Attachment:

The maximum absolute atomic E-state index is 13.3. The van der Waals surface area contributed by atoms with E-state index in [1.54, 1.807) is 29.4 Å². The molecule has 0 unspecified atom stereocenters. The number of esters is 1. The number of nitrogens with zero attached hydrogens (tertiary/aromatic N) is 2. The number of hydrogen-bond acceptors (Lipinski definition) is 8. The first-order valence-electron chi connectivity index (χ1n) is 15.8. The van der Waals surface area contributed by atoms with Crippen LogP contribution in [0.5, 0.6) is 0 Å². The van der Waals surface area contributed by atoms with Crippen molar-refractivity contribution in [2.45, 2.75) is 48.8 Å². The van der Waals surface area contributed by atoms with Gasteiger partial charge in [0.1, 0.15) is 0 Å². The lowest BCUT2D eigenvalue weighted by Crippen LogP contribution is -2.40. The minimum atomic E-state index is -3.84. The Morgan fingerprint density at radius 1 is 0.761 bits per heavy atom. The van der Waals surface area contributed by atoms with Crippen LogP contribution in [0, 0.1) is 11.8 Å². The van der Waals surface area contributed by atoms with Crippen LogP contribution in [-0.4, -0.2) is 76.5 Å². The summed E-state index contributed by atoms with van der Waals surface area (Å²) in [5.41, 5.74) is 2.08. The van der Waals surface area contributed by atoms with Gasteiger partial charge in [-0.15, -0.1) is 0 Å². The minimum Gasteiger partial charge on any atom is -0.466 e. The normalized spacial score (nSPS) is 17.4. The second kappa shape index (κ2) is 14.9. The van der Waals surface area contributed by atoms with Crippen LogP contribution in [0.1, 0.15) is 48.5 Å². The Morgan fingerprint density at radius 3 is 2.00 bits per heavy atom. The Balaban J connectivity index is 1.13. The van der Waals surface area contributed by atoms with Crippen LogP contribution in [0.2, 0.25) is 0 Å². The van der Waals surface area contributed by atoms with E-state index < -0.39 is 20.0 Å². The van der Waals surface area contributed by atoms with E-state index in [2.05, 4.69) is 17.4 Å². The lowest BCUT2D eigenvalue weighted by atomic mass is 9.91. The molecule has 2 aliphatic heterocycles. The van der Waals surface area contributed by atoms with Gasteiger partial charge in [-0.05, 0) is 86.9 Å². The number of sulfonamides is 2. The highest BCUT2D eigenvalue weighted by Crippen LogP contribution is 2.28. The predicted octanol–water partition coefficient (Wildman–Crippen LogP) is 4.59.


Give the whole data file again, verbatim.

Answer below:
The maximum absolute atomic E-state index is 13.3. The van der Waals surface area contributed by atoms with E-state index in [1.54, 1.807) is 29.4 Å². The molecule has 0 unspecified atom stereocenters. The number of esters is 1. The number of nitrogens with zero attached hydrogens (tertiary/aromatic N) is 2. The number of hydrogen-bond acceptors (Lipinski definition) is 8. The first-order valence-electron chi connectivity index (χ1n) is 15.8. The van der Waals surface area contributed by atoms with Crippen LogP contribution in [0.5, 0.6) is 0 Å². The van der Waals surface area contributed by atoms with Crippen molar-refractivity contribution in [2.45, 2.75) is 48.8 Å². The van der Waals surface area contributed by atoms with Gasteiger partial charge in [0.1, 0.15) is 0 Å². The lowest BCUT2D eigenvalue weighted by Crippen LogP contribution is -2.40. The minimum atomic E-state index is -3.84. The Morgan fingerprint density at radius 1 is 0.761 bits per heavy atom. The van der Waals surface area contributed by atoms with Crippen LogP contribution in [0, 0.1) is 11.8 Å². The van der Waals surface area contributed by atoms with Crippen LogP contribution in [-0.4, -0.2) is 76.5 Å². The summed E-state index contributed by atoms with van der Waals surface area (Å²) in [5.41, 5.74) is 2.08. The van der Waals surface area contributed by atoms with Gasteiger partial charge in [-0.15, -0.1) is 0 Å². The minimum Gasteiger partial charge on any atom is -0.466 e. The normalized spacial score (nSPS) is 17.4. The second kappa shape index (κ2) is 14.9. The van der Waals surface area contributed by atoms with Crippen LogP contribution in [0.1, 0.15) is 48.5 Å². The Morgan fingerprint density at radius 3 is 2.00 bits per heavy atom. The Balaban J connectivity index is 1.13. The van der Waals surface area contributed by atoms with Crippen LogP contribution in [0.2, 0.25) is 0 Å². The van der Waals surface area contributed by atoms with E-state index < -0.39 is 20.0 Å². The van der Waals surface area contributed by atoms with E-state index in [2.05, 4.69) is 17.4 Å². The lowest BCUT2D eigenvalue weighted by atomic mass is 9.91. The molecule has 2 aliphatic heterocycles. The van der Waals surface area contributed by atoms with Gasteiger partial charge in [-0.05, 0) is 86.9 Å². The number of sulfonamides is 2. The highest BCUT2D eigenvalue weighted by Crippen LogP contribution is 2.28. The predicted octanol–water partition coefficient (Wildman–Crippen LogP) is 4.59.